• We must face the crisis in Darfur

    This was published today in The National

    One of the loudest voices raised in support of Darfur has been George Clooney’s. He is one of a number of American stars, including Angelina Jolie, Mia Farrow and Macy Gray, who have been working to raise the profile of this crisis. Their actions have been met with cynicism in the Middle East and in Sudan. “Hollywood celebrities think they can come and be famous by claiming they support the people of Darfur,” said one of the president of Sudan’s advisers.
    Whatever their motives, Clooney and co are at least doing something. Middle Eastern countries, by contrast, have shown a shameful lack of interest in the suffering of the Darfuris.The nation’s crisis began just as the 20-year conflict between northern and southern Sudan looked to be coming to an end. Rebel groups in Darfur began attacking government targets, accusing Khartoum of oppressing “Black Africans” in favour of “Arabs”.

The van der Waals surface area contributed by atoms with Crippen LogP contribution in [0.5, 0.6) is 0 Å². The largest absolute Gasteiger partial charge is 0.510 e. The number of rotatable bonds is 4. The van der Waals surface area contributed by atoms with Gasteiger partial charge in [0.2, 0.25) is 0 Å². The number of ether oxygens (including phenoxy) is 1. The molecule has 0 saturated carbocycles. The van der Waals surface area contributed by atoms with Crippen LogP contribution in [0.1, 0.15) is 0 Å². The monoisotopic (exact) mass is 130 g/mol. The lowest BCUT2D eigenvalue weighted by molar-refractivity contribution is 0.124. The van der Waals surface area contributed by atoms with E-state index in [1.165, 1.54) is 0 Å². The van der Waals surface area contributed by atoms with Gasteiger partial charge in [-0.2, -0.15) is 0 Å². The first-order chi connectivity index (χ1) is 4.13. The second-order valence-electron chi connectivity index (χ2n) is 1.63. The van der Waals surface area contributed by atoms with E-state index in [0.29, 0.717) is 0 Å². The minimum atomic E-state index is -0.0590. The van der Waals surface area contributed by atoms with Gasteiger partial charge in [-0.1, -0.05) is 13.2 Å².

The language of race used to describe the conflict has been virulent, and evoked rather simplistic passions. In the West race is a sensitive issue, which may be one reason why Darfur has become a pet cause of Hollywood stars.

    By the same token however, the apparent indifference of Middle Eastern countries may be because they consider Darfur to be a tribal or “black” issue.

    But the conflict is not about race: closer analysis reveals that it began as a dispute over tribal lands between the nomadic tribes, referred to in shorthand as “Arab”, and the permanent farmers, referred to as “African”.

    Famine, drought and changing land usage led to clashes about territorial rights which have yet to be resolved.